Regulator's strict mortgage curbs face a baptism of fire
Did the Central Bank jump the gun on lending standards?
After falling by 50pc from their 2007 peak, property prices are now recovering with a 15pc increase in average prices being recorded in the 12 months to September. The recovery has been strongest in Dublin with average prices soaring by 23pc over the past year.
The recent rapid rise in house prices has rattled the Central Bank. Still smarting from criticism that it didn't do enough to rein animal spirits during the Celtic Tiger house price boom, it has published a "consultation paper" on mortgage lending standards.
While lenders have been invited to submit their opinions on the Central Bank's proposals, in practice it would seem that it has already made up its mind.
In the pre-Celtic Tiger era, banks and building societies would only lend homebuyers 80pc of the total purchase price. Would-be purchasers had to beg, borrow, steal or save the other 20pc.
Not alone did homebuyers have to come up with a hefty deposit, lenders were also only prepared to lend them a low multiple of their income, typically two-and-a-half times the main income and one times the second income.
That all changed during the Celtic Tiger years. The banks threw caution to the winds. The requirement for a 20pc deposit was abandoned as 90pc and even 100pc mortgages became the norm while the banks paid out loans equivalent to five and even more times the borrower's income.
With entirely predictable results. The major Irish banks had €34bn of mortgages that were in arrears and a further €12bn of restructured mortgages that weren't in arrears on their books at the end of June, according to the latest Central Bank arrears statistics. That's the equivalent of a third of the total €136bn of mortgages outstanding. Car-crash banking.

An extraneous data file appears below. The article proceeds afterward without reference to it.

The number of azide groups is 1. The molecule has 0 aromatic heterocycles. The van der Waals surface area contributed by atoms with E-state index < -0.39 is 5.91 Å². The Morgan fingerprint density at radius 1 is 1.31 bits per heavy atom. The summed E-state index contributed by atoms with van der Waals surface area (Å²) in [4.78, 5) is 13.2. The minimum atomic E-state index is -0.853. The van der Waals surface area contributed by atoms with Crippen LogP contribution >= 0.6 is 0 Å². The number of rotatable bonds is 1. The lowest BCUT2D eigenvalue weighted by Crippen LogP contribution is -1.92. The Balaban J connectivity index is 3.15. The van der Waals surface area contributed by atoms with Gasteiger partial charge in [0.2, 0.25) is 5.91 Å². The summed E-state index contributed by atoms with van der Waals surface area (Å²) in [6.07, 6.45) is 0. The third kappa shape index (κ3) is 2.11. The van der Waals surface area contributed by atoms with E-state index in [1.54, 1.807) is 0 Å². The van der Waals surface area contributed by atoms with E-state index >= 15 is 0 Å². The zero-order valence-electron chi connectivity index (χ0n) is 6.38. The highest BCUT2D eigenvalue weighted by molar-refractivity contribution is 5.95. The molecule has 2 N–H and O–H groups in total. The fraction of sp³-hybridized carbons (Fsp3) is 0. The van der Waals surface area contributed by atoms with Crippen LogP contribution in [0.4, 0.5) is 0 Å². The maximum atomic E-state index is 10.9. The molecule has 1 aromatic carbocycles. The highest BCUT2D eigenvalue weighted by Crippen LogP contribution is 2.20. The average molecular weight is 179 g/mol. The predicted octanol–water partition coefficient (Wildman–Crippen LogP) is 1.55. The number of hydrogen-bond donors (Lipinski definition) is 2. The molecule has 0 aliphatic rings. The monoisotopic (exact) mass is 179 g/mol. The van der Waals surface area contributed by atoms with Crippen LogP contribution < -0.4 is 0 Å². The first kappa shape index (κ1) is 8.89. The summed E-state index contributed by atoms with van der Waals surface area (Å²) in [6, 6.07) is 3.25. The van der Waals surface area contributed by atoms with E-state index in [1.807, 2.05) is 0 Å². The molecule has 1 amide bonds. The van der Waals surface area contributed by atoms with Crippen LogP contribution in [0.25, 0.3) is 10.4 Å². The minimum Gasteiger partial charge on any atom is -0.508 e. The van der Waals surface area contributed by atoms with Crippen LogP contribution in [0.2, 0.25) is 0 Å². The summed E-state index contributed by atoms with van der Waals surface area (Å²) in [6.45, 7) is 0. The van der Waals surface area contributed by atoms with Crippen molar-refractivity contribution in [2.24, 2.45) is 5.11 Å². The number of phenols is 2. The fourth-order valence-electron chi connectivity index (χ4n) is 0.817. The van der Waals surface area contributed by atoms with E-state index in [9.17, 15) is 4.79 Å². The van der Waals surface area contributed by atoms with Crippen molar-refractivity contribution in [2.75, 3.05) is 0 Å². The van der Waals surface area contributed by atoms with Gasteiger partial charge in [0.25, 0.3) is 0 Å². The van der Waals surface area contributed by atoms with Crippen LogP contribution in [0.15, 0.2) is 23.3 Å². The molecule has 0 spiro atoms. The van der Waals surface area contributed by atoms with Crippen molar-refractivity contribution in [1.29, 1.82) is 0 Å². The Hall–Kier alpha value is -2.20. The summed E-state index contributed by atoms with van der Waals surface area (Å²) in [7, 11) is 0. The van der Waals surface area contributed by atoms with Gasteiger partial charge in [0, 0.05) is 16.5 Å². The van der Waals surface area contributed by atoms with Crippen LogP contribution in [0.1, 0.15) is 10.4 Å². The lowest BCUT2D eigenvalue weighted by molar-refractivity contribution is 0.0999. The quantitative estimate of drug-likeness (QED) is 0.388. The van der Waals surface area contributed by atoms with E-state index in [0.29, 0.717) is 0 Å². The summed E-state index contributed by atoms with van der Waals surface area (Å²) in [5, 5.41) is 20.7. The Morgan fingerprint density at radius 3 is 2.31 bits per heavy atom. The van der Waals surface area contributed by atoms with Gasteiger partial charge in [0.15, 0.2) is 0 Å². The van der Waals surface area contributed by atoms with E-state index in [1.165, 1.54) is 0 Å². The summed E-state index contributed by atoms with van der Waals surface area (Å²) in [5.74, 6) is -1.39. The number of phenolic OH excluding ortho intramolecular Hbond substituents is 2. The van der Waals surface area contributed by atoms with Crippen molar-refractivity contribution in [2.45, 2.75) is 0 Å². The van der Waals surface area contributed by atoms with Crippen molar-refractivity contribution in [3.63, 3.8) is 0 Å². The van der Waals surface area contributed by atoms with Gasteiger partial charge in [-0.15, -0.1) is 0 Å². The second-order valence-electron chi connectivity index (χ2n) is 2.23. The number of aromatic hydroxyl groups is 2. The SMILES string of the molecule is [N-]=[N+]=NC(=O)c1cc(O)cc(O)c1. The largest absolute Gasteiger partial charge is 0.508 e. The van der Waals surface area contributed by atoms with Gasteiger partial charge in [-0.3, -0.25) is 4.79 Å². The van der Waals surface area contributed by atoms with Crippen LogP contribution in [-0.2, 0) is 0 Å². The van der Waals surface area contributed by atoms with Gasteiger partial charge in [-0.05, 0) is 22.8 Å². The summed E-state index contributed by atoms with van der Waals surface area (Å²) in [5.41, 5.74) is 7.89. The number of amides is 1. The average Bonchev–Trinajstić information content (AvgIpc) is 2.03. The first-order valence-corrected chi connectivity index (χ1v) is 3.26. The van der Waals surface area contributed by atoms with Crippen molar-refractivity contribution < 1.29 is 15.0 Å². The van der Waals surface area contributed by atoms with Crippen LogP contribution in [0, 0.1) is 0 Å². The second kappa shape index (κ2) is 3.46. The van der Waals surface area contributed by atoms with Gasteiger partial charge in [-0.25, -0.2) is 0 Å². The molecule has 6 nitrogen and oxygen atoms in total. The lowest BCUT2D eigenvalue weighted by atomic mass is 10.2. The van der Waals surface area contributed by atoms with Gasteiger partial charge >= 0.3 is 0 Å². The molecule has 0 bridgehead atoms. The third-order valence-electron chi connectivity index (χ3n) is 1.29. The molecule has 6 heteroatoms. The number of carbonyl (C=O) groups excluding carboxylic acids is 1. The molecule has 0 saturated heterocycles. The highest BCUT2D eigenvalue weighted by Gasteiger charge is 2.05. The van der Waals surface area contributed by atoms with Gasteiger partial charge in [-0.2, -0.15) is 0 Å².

Now that house prices are recovering, the Central Bank is anxious to stop the banks losing the run of themselves once again.
It is proposing that most new mortgages will not exceed 80pc of the purchase price and that homebuyers will have to come up with a 20pc deposit. Banks will also be restricted to lending three-and-a-half times a borrower's gross income.
The restrictions on buy-to-let mortgages will be even more severe with the banks generally banned from lending more than 70pc of the purchase price.
While there is some wriggle room - 15pc of new mortgage lending will be allowed to exceed the 80pc cap and 20pc to exceed the 3.5 times income multiple - these new regulations will act as a severe dampener on the mortgage market if they are implemented.
Figures published by the Central Bank show that 44pc of new mortgage lending in 2013 exceeded the 80pc value ceiling, while 23pc of new lending exceeded the 3.5 times income multiple.
With mortgage volumes picking up in the past year, admittedly from very low levels, the Central Bank estimates that up to €3bn of new mortgages could exceed the 80pc cap by 2016.
While the two major banks have been publicly silent on the proposed lending criteria, Ulster Bank chief executive Jim Brown has been less circumspect.
"A rebound in property prices following a crisis is not unusual, however, we recognise the need for the Central Bank to take steps to avoid overheating the credit and property markets. The measures though, could have unintended consequences around home ownership which go to the heart of Irish society. The proposals as they stand, will impact the ability of many first-time buyers to acquire their home, in addition to this, other hopeful first-time buyers will struggle to save a higher deposit while paying increasing rents".